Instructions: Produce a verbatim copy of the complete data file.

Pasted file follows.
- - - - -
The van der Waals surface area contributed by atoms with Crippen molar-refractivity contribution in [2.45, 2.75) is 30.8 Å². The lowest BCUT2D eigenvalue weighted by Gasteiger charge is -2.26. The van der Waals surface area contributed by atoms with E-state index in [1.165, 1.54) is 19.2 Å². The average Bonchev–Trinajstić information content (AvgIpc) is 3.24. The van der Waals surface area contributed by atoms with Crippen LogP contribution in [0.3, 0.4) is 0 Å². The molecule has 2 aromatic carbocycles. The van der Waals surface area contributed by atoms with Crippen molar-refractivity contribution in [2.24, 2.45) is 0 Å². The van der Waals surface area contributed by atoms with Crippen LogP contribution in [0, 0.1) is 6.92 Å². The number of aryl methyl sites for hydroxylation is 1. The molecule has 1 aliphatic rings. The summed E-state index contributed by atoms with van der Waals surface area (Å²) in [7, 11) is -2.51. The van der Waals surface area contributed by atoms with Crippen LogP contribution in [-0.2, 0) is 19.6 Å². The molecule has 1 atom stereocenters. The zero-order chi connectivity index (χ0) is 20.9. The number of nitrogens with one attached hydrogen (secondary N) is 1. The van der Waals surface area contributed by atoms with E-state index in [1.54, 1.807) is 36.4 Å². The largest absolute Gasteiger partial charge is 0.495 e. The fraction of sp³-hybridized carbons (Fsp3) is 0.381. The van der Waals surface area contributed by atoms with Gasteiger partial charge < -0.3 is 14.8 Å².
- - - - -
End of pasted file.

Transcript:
The van der Waals surface area contributed by atoms with Crippen molar-refractivity contribution in [2.45, 2.75) is 30.8 Å². The lowest BCUT2D eigenvalue weighted by Gasteiger charge is -2.26. The van der Waals surface area contributed by atoms with E-state index in [1.165, 1.54) is 19.2 Å². The average Bonchev–Trinajstić information content (AvgIpc) is 3.24. The van der Waals surface area contributed by atoms with Crippen LogP contribution in [0.3, 0.4) is 0 Å². The molecule has 2 aromatic carbocycles. The van der Waals surface area contributed by atoms with Crippen molar-refractivity contribution in [2.24, 2.45) is 0 Å². The van der Waals surface area contributed by atoms with Crippen LogP contribution in [0, 0.1) is 6.92 Å². The number of aryl methyl sites for hydroxylation is 1. The molecule has 1 aliphatic rings. The summed E-state index contributed by atoms with van der Waals surface area (Å²) in [7, 11) is -2.51. The van der Waals surface area contributed by atoms with Crippen LogP contribution in [-0.2, 0) is 19.6 Å². The molecule has 1 atom stereocenters. The zero-order chi connectivity index (χ0) is 20.9. The number of nitrogens with one attached hydrogen (secondary N) is 1. The van der Waals surface area contributed by atoms with E-state index in [1.54, 1.807) is 36.4 Å². The largest absolute Gasteiger partial charge is 0.495 e. The fraction of sp³-hybridized carbons (Fsp3) is 0.381. The van der Waals surface area contributed by atoms with Gasteiger partial charge < -0.3 is 14.8 Å².